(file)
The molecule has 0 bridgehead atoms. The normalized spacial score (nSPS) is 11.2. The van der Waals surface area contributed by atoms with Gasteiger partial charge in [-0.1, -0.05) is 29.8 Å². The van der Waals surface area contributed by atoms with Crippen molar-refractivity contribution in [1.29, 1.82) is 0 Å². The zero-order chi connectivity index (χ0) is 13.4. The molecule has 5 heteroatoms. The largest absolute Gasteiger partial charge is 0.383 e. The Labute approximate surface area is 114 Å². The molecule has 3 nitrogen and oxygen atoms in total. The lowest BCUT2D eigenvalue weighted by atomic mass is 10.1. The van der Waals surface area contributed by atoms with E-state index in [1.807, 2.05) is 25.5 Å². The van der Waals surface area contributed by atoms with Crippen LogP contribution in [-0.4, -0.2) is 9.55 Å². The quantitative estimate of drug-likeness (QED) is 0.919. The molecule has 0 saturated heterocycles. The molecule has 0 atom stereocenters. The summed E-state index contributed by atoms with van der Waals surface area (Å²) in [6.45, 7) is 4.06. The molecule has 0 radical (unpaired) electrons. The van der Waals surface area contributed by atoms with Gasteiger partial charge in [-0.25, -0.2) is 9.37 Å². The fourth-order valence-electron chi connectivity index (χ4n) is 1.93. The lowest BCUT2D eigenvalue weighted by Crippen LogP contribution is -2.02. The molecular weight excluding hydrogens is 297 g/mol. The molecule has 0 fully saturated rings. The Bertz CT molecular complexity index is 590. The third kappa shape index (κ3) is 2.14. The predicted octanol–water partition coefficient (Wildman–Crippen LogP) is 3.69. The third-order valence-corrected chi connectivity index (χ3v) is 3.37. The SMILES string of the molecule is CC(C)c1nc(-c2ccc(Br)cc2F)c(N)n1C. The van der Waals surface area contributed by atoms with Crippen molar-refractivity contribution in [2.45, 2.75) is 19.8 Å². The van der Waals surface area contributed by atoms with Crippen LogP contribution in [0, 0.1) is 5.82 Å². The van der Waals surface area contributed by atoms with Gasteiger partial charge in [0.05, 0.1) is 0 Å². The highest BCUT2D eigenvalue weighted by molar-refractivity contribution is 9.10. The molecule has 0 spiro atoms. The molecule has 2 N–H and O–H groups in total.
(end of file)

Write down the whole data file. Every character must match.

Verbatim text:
The molecule has 0 bridgehead atoms. The normalized spacial score (nSPS) is 11.2. The van der Waals surface area contributed by atoms with Gasteiger partial charge in [-0.1, -0.05) is 29.8 Å². The van der Waals surface area contributed by atoms with Crippen molar-refractivity contribution in [1.29, 1.82) is 0 Å². The zero-order chi connectivity index (χ0) is 13.4. The molecule has 5 heteroatoms. The largest absolute Gasteiger partial charge is 0.383 e. The Labute approximate surface area is 114 Å². The molecule has 3 nitrogen and oxygen atoms in total. The lowest BCUT2D eigenvalue weighted by atomic mass is 10.1. The van der Waals surface area contributed by atoms with E-state index in [1.807, 2.05) is 25.5 Å². The van der Waals surface area contributed by atoms with Crippen LogP contribution in [-0.4, -0.2) is 9.55 Å². The quantitative estimate of drug-likeness (QED) is 0.919. The molecule has 0 saturated heterocycles. The molecule has 0 atom stereocenters. The summed E-state index contributed by atoms with van der Waals surface area (Å²) in [6.45, 7) is 4.06. The molecule has 0 radical (unpaired) electrons. The van der Waals surface area contributed by atoms with Gasteiger partial charge in [-0.25, -0.2) is 9.37 Å². The fourth-order valence-electron chi connectivity index (χ4n) is 1.93. The lowest BCUT2D eigenvalue weighted by Crippen LogP contribution is -2.02. The molecular weight excluding hydrogens is 297 g/mol. The molecule has 0 fully saturated rings. The Bertz CT molecular complexity index is 590. The third kappa shape index (κ3) is 2.14. The predicted octanol–water partition coefficient (Wildman–Crippen LogP) is 3.69. The third-order valence-corrected chi connectivity index (χ3v) is 3.37. The SMILES string of the molecule is CC(C)c1nc(-c2ccc(Br)cc2F)c(N)n1C. The van der Waals surface area contributed by atoms with Crippen molar-refractivity contribution in [2.45, 2.75) is 19.8 Å². The van der Waals surface area contributed by atoms with Crippen LogP contribution in [0, 0.1) is 5.82 Å². The van der Waals surface area contributed by atoms with Gasteiger partial charge in [0.05, 0.1) is 0 Å². The highest BCUT2D eigenvalue weighted by molar-refractivity contribution is 9.10. The molecule has 0 spiro atoms. The molecule has 2 N–H and O–H groups in total.